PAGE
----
Probabilistic Population Projections
New R package,
MortCast, has been released on CRAN. It implements methodology described in Ševčíková et al. (2016) for estimating and projecting age-specific mortality rates. It includes the coherent Kannisto method as well as the coherent and rotated Lee-Carter method. ( December 2017)
On 10/28-29/2017 we are organizing a
training course on Bayesian Population Projections: Theory and Practice, at the IUSSP in Cape Town, South Africa.
WPP 2017 is out! After the release of the United Nations World Population Prospects 2017 on June 21st 2017, the R package wpp2017 has been made available on CRAN. The wppExplorer online has been updated to show the new data. ( June 2017)
Adrian Raftery receives Ireland’s St. Patrick’s Day Medal, presented by the prime minister of Ireland Enda Kenny on March 15, 2017.
Paper on respondent-driven sampling variance estimation published in the Proceedings of the National Academy of Sciences. News release. ( December 2016)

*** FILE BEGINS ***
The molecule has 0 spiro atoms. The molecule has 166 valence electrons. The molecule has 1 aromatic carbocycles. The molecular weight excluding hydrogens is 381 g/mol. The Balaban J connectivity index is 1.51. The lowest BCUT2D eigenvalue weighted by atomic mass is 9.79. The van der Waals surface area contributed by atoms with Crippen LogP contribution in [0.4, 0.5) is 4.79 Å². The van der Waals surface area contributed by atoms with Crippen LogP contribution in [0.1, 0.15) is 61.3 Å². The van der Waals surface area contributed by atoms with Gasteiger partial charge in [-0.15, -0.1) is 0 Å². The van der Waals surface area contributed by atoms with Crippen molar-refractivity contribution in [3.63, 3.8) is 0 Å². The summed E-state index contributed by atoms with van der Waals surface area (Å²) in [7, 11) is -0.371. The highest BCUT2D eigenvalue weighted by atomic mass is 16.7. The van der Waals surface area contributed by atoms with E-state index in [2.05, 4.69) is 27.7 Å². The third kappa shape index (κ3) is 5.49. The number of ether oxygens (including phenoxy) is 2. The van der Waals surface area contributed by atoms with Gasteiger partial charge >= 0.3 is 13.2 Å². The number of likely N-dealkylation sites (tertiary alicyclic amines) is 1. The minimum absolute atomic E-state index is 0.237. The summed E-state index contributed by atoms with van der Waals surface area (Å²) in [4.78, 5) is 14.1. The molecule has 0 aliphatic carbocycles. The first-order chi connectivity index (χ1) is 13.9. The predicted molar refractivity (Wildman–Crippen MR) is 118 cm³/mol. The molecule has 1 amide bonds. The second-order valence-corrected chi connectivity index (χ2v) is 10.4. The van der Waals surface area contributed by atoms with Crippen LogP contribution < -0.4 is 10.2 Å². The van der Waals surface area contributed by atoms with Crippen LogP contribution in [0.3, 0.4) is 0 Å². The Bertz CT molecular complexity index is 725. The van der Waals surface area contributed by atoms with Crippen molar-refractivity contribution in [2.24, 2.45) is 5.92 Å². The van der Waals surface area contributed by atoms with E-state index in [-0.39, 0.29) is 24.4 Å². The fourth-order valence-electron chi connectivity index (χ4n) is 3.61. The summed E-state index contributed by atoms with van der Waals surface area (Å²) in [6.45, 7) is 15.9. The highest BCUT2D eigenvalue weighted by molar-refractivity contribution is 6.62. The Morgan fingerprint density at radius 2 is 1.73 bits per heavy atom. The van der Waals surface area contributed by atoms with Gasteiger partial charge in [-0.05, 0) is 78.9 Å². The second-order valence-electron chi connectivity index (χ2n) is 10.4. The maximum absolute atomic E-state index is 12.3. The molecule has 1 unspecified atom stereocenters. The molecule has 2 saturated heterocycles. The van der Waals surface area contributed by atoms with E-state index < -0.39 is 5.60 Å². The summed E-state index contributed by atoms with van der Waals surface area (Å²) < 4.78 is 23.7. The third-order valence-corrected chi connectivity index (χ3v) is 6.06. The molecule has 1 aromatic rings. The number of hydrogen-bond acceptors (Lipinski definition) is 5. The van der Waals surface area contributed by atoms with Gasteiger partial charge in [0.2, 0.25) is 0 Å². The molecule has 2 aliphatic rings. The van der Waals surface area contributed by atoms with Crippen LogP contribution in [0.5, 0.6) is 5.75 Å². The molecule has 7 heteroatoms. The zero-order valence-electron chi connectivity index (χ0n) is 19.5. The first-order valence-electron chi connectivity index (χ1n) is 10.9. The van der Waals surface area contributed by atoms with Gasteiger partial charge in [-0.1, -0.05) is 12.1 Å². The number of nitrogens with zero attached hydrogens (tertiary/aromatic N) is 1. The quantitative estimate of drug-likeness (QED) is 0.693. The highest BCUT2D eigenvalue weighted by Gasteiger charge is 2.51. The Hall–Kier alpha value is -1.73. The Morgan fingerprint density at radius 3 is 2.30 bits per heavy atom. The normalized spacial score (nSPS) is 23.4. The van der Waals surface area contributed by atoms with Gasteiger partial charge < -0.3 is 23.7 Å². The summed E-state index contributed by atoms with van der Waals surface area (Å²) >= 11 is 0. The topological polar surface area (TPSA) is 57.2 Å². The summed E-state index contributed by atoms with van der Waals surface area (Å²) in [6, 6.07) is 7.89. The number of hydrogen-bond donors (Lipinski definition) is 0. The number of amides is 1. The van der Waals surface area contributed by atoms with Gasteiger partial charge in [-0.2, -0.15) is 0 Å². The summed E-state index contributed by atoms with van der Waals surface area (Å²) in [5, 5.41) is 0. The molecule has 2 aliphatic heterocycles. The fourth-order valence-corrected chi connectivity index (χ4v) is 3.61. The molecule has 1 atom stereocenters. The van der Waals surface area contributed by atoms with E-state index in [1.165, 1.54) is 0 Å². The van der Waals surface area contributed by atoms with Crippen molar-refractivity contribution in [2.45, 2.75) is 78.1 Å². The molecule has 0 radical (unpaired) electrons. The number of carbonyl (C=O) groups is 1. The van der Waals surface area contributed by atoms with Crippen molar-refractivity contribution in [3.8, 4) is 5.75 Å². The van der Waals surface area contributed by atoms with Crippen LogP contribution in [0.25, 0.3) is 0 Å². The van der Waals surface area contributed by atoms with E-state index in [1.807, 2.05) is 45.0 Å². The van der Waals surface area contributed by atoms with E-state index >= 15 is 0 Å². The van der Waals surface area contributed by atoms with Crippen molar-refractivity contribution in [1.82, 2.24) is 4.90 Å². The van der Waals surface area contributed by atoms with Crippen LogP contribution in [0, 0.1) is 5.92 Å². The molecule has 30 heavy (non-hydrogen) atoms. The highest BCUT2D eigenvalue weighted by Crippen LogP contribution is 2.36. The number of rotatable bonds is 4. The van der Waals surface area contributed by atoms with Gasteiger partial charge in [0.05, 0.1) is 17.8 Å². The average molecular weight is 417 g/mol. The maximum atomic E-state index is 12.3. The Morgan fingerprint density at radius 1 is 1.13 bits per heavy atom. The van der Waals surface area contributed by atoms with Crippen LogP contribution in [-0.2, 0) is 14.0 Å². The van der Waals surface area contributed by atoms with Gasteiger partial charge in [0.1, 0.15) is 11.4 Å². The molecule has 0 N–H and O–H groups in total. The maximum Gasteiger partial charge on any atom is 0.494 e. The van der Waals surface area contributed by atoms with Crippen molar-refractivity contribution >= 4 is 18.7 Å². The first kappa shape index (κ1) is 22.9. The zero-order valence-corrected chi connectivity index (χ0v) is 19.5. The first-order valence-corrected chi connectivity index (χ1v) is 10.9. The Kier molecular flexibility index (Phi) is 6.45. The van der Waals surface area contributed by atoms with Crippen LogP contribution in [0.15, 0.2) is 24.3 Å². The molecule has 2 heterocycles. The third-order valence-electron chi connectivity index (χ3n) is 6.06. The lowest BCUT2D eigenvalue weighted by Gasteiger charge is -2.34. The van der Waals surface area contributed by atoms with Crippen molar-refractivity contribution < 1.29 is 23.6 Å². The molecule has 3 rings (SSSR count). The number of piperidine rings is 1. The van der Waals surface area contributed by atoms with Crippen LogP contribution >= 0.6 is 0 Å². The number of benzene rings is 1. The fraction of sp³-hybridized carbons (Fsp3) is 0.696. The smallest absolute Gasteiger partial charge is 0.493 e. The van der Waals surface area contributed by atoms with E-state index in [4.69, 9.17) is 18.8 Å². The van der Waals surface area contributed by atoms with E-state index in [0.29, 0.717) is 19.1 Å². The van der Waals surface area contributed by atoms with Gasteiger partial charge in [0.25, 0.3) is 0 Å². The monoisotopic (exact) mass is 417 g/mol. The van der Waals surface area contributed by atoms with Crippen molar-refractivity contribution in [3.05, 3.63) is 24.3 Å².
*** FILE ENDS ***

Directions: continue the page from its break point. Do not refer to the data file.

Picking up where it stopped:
Paper on the bayesPop R package published in the Journal of Statistical Software. ( December 2016)
Paper on population projections with migration uncertainty published in the Proceedings of the National Academy of Sciences. ( May 2016) Jon Azose won a Poster Award for his poster on
Including Migration Uncertainty in Probabilistic Population Projections at the Population Association of America’s 2016 Annual Meeting. ( April 2016)
A two-day short course on the methodology and software held at the Population Association of America’s 2016 Annual Meeting. ( April 2016) Our work was featured in a
documentary about demography on German national TV (3sat/ZDF). The segment about our work starts at 26:30. ( May 2015) New versions of R packages
bayesTFR, bayesLife and bayesPop are available on CRAN. They work now with wpp2015.
wppExplorer has been updated to work with WPP 2015. Browse data online. No R necessary! Following the release of
WPP 2015, the R package wpp2015 is now available on CRAN.
WPP 2015 has been released on July 29th 2015. The work attracted some media coverage. For example, here are reports on it in
The Guardian, and the Scientific American. Here and here are some comments on it in the New York Times. Here is Science magazine’s own report on the research article. The article was ranked in the top 0.1% of over 30,000 articles ever published in Science by the journal’s article level metrics.